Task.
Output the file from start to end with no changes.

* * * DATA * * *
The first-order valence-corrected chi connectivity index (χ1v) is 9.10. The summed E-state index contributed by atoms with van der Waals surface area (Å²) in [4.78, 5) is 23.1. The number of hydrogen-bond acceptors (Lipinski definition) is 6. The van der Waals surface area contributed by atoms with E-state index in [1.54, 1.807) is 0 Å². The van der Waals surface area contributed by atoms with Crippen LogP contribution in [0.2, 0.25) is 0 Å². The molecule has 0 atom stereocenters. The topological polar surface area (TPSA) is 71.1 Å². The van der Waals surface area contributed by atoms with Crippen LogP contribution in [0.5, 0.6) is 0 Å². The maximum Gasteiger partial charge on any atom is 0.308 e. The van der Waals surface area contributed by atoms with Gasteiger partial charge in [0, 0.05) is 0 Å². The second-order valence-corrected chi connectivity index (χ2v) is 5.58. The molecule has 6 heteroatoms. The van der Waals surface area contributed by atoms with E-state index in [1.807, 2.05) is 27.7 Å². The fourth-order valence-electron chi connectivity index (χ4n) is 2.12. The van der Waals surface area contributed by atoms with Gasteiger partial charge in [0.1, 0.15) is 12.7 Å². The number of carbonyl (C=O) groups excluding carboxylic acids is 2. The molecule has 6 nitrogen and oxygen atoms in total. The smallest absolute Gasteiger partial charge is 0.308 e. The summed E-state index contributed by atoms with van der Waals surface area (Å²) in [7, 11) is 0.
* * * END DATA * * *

The first-order valence-corrected chi connectivity index (χ1v) is 9.10. The summed E-state index contributed by atoms with van der Waals surface area (Å²) in [4.78, 5) is 23.1. The number of hydrogen-bond acceptors (Lipinski definition) is 6. The van der Waals surface area contributed by atoms with E-state index in [1.54, 1.807) is 0 Å². The van der Waals surface area contributed by atoms with Crippen LogP contribution in [0.2, 0.25) is 0 Å². The molecule has 0 atom stereocenters. The topological polar surface area (TPSA) is 71.1 Å². The van der Waals surface area contributed by atoms with Crippen LogP contribution in [0.5, 0.6) is 0 Å². The maximum Gasteiger partial charge on any atom is 0.308 e. The van der Waals surface area contributed by atoms with Gasteiger partial charge in [0, 0.05) is 0 Å². The second-order valence-corrected chi connectivity index (χ2v) is 5.58. The molecule has 6 heteroatoms. The van der Waals surface area contributed by atoms with E-state index in [1.807, 2.05) is 27.7 Å². The fourth-order valence-electron chi connectivity index (χ4n) is 2.12. The van der Waals surface area contributed by atoms with Gasteiger partial charge in [0.1, 0.15) is 12.7 Å². The number of carbonyl (C=O) groups excluding carboxylic acids is 2. The molecule has 6 nitrogen and oxygen atoms in total. The smallest absolute Gasteiger partial charge is 0.308 e. The summed E-state index contributed by atoms with van der Waals surface area (Å²) in [7, 11) is 0.